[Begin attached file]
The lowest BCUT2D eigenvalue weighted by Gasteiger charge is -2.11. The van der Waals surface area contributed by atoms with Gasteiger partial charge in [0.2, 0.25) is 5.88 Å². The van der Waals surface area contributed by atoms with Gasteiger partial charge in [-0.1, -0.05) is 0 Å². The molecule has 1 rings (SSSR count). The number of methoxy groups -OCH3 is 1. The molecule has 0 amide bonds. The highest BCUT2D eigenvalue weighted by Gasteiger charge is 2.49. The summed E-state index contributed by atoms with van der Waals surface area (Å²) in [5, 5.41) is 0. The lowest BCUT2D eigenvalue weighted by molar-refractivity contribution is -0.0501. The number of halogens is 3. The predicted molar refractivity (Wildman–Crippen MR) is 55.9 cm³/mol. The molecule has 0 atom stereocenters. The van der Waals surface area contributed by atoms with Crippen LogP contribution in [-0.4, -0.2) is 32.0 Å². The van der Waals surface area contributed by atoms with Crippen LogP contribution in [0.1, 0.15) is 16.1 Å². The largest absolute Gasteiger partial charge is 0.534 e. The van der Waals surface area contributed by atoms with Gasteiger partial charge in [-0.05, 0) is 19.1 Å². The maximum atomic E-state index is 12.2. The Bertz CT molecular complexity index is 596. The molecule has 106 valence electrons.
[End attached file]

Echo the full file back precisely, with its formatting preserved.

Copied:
The lowest BCUT2D eigenvalue weighted by Gasteiger charge is -2.11. The van der Waals surface area contributed by atoms with Gasteiger partial charge in [0.2, 0.25) is 5.88 Å². The van der Waals surface area contributed by atoms with Gasteiger partial charge in [-0.1, -0.05) is 0 Å². The molecule has 1 rings (SSSR count). The number of methoxy groups -OCH3 is 1. The molecule has 0 amide bonds. The highest BCUT2D eigenvalue weighted by Gasteiger charge is 2.49. The summed E-state index contributed by atoms with van der Waals surface area (Å²) in [5, 5.41) is 0. The lowest BCUT2D eigenvalue weighted by molar-refractivity contribution is -0.0501. The number of halogens is 3. The predicted molar refractivity (Wildman–Crippen MR) is 55.9 cm³/mol. The molecule has 0 atom stereocenters. The van der Waals surface area contributed by atoms with Crippen LogP contribution in [-0.4, -0.2) is 32.0 Å². The van der Waals surface area contributed by atoms with Crippen LogP contribution in [0.1, 0.15) is 16.1 Å². The largest absolute Gasteiger partial charge is 0.534 e. The van der Waals surface area contributed by atoms with Gasteiger partial charge in [-0.05, 0) is 19.1 Å². The maximum atomic E-state index is 12.2. The Bertz CT molecular complexity index is 596. The molecule has 106 valence electrons.